Two releases came out of the 65Daysofstatic camp this week. The first was the American deluxe release of the group’s fourth album, We Were Exploding Anyway. The second was Polinski’s Labyrinths. Polinski is the solo project of the group’s Paul Wolinski. His debut album, Labyrinths was also released this week.
Because the albums were released on the same day in the US, it is hard not to compare the two. Both are largely instrumental electronica albums but that is where the comparisons end. 65Daysofstatic experiment with drum and bass, house, and techno and try to wrap it in a single package. Labyriths feels like a much more singular effort. The opening track “1985-Quest” sets the mood perfectly. It starts with a rumbly synth bass line which is quickly joined by shimmering synth overlay but that pathos is quickly destroyed by nintendo-style synths that sounds straight out of Castlevania. The synths blare out a declarative, anthematic riff that are the basis for the entire song and then its on. Cheesy Casio drums are added in the background to round out the retro feel.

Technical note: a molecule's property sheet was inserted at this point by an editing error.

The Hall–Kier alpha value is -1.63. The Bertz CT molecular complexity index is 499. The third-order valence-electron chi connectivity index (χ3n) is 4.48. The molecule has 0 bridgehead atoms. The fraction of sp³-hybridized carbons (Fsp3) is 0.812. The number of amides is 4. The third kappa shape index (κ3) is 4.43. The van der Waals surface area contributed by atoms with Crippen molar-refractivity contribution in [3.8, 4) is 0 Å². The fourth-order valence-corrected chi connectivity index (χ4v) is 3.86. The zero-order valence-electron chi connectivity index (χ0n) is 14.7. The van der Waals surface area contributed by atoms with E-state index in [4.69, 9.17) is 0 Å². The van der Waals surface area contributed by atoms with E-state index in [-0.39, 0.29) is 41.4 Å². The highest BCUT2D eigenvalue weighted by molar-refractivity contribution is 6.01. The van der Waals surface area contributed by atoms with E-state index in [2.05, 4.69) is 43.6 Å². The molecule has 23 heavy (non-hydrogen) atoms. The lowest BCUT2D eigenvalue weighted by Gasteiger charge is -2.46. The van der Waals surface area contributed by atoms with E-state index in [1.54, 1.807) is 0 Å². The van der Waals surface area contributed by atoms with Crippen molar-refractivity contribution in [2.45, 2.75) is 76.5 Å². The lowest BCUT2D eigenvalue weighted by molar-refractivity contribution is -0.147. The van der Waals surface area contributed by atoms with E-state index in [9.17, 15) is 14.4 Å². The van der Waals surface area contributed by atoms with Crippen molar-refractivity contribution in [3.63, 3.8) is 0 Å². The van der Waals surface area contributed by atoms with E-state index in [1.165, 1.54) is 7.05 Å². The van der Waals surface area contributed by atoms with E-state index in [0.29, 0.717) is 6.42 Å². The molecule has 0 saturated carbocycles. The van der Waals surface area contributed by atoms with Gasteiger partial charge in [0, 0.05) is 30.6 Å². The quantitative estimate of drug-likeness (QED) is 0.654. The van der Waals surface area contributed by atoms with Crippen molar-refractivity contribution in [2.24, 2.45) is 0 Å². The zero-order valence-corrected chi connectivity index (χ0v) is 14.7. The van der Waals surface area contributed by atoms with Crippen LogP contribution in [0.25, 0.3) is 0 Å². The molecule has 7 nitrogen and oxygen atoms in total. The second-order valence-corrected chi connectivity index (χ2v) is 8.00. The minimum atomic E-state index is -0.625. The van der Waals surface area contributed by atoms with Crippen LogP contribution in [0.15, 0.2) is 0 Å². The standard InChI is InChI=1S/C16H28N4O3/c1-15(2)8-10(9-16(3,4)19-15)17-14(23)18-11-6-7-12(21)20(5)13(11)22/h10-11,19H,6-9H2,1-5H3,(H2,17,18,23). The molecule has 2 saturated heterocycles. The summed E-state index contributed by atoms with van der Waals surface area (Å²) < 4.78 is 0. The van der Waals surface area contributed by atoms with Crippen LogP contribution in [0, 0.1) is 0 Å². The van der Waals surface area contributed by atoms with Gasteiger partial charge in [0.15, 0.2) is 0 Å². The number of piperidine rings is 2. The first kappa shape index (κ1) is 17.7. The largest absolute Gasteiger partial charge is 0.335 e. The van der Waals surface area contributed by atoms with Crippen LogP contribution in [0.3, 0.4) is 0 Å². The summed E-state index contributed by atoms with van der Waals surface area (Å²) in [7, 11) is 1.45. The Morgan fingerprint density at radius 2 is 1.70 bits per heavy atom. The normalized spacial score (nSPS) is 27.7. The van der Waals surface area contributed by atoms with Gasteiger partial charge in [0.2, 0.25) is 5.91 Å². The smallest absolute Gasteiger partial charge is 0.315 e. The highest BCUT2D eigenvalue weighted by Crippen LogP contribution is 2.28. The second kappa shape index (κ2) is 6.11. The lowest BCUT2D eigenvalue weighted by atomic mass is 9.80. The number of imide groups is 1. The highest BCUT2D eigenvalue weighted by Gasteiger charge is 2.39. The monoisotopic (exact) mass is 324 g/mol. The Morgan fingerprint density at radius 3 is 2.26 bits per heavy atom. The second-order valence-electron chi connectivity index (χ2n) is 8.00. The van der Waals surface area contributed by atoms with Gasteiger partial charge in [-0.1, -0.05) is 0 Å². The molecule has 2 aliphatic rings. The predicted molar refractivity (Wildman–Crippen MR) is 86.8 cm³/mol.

That retro feel is pervasive throughout the first half of the album. “Stitches” features the closest thing to vocals on the album with a robotic voice singing barely comprehensible words. It feels like Johnny Five has come alive to sing one last chorus.
Then sometime around the nearly eight minute, “Still Looking” the album changes decades. Suddenly, jungle is back in and Polinski begins playing with superfast drums and heavy synth lines. While the jungle inspired half of the album delivers some jams, the tracks suffer from being just a little too long. The epic 11+ minute “Kressyda” feels a hell of a lot longer with its many movements yet it fails to produce something that stands out in my mind after listening to it. Unfortunately that is the feeling during most of the latter part of Labyrinths.
Not to say that Labyrinths is a bad record. At only 7 songs in length, the fact that three of them are only so-so means that over half of them were pretty good. Unfortunately none match the power or memorability of the epic opening track.